Many history buffs are familiar with the “Treaty of Tordesillas” of 1494, which divided the newly discovered lands outside of Europe between Spain and Portugal. Ever wonder how roughly half the population of South America speaks Spanish and the other half speaks Portuguese, and how the land is pretty much divided equally in half by Spanish speaking countries and Portuguese speaking countries… the “Treaty of Tordesillas” established the framework for that to occur. Few people are familiar with the Treaty of the Horse, or the “Tratado Del Pardo.” In 1778, the Queen of Portugal and the King of Spain agreed to further divide new lands in order to make up for not following the earlier “Treaty of Todesillas.” Portugal gave a few islands off the coast of west Africa to Spain. One of these Islands is Bioko, formerly called Fernando Po under the Portuguese. The Island was home to the Bubi Tribe when the Portuguese arrived and now makes up part of the country of Equatorial Guinea. The Portuguese “gave” the island to the Spanish in 1778 and that is why Equatorial Guinea is the only country in Africa where Spanish is the official language.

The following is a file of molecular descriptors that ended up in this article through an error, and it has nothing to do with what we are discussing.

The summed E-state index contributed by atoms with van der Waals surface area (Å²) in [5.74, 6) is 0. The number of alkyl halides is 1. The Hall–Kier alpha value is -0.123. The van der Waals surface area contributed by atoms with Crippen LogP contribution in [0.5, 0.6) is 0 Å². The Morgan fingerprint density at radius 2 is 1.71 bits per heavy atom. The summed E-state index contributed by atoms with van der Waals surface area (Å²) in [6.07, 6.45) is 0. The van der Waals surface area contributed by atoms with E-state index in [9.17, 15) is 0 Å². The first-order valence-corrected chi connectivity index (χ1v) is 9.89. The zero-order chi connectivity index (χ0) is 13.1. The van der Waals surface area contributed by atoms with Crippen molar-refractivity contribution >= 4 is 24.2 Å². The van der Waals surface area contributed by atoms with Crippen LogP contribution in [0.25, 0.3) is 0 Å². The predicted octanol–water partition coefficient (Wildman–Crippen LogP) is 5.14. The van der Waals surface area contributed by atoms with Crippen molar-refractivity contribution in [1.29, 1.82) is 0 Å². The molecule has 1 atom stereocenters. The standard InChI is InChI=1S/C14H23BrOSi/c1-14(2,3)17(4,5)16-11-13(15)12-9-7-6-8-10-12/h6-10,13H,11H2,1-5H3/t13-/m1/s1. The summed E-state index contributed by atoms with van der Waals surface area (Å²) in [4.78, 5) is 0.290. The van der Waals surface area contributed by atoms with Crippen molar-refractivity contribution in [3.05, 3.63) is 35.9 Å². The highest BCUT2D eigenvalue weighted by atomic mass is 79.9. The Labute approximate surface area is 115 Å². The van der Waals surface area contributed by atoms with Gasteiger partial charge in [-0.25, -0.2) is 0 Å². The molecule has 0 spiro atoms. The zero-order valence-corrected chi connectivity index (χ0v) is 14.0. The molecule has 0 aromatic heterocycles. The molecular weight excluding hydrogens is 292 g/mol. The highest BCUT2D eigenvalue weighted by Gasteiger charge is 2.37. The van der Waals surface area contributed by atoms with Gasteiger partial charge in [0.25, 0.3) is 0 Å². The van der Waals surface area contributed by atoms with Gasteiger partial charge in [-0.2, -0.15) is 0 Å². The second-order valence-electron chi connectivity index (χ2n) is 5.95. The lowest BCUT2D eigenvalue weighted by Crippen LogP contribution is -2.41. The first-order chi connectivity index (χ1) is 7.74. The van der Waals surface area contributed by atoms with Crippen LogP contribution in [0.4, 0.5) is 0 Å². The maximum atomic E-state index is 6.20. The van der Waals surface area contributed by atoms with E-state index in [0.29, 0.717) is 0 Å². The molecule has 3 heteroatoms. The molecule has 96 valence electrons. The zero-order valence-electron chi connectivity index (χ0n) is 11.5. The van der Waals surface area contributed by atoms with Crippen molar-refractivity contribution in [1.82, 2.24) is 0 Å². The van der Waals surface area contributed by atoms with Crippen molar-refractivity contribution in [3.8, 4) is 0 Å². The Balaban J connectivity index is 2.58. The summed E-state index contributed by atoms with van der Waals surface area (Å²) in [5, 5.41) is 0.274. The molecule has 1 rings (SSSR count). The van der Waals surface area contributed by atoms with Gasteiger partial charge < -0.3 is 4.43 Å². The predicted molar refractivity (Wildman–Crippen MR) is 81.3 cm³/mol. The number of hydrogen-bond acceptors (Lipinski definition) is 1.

Above, the Bay of Luba, looking south near the landing site of the Spanish in 1778.
Below, a few pictures of the monument commemorating the arrival of the Spanish on the island of Fernando Po, called Bioko now by the government of Equatorial Guinea.
Below, the inscription on the monument, look closely at the “old Spanish.”